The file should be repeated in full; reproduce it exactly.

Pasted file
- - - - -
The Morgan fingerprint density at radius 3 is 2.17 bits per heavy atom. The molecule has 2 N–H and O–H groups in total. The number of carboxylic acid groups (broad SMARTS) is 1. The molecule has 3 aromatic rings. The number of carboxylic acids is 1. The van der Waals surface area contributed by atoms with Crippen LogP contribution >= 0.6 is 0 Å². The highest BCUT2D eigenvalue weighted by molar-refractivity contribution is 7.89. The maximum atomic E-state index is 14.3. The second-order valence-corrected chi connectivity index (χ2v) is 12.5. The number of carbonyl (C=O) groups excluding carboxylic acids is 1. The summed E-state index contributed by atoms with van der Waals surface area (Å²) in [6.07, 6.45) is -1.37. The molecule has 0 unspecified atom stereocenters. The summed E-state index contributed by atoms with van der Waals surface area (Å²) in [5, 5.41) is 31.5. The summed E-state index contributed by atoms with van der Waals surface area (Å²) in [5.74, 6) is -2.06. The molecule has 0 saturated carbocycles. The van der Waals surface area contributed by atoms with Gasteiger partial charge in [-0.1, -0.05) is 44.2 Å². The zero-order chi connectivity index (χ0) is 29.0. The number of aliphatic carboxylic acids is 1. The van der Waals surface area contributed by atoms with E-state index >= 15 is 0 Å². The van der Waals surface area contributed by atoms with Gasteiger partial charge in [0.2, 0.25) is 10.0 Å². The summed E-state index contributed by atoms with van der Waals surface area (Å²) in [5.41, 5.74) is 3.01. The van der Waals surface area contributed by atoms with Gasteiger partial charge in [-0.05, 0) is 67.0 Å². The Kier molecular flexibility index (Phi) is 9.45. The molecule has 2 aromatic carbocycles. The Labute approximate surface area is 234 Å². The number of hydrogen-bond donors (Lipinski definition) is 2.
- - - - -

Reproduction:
The Morgan fingerprint density at radius 3 is 2.17 bits per heavy atom. The molecule has 2 N–H and O–H groups in total. The number of carboxylic acid groups (broad SMARTS) is 1. The molecule has 3 aromatic rings. The number of carboxylic acids is 1. The van der Waals surface area contributed by atoms with Crippen LogP contribution >= 0.6 is 0 Å². The highest BCUT2D eigenvalue weighted by molar-refractivity contribution is 7.89. The maximum atomic E-state index is 14.3. The second-order valence-corrected chi connectivity index (χ2v) is 12.5. The number of carbonyl (C=O) groups excluding carboxylic acids is 1. The summed E-state index contributed by atoms with van der Waals surface area (Å²) in [6.07, 6.45) is -1.37. The molecule has 0 unspecified atom stereocenters. The summed E-state index contributed by atoms with van der Waals surface area (Å²) in [5, 5.41) is 31.5. The summed E-state index contributed by atoms with van der Waals surface area (Å²) in [5.74, 6) is -2.06. The molecule has 0 saturated carbocycles. The van der Waals surface area contributed by atoms with Gasteiger partial charge in [-0.1, -0.05) is 44.2 Å². The zero-order chi connectivity index (χ0) is 29.0. The number of aliphatic carboxylic acids is 1. The van der Waals surface area contributed by atoms with E-state index >= 15 is 0 Å². The van der Waals surface area contributed by atoms with Gasteiger partial charge in [0.2, 0.25) is 10.0 Å². The summed E-state index contributed by atoms with van der Waals surface area (Å²) in [5.41, 5.74) is 3.01. The van der Waals surface area contributed by atoms with Gasteiger partial charge in [-0.05, 0) is 67.0 Å². The Kier molecular flexibility index (Phi) is 9.45. The molecule has 2 aromatic carbocycles. The Labute approximate surface area is 234 Å². The number of hydrogen-bond donors (Lipinski definition) is 2.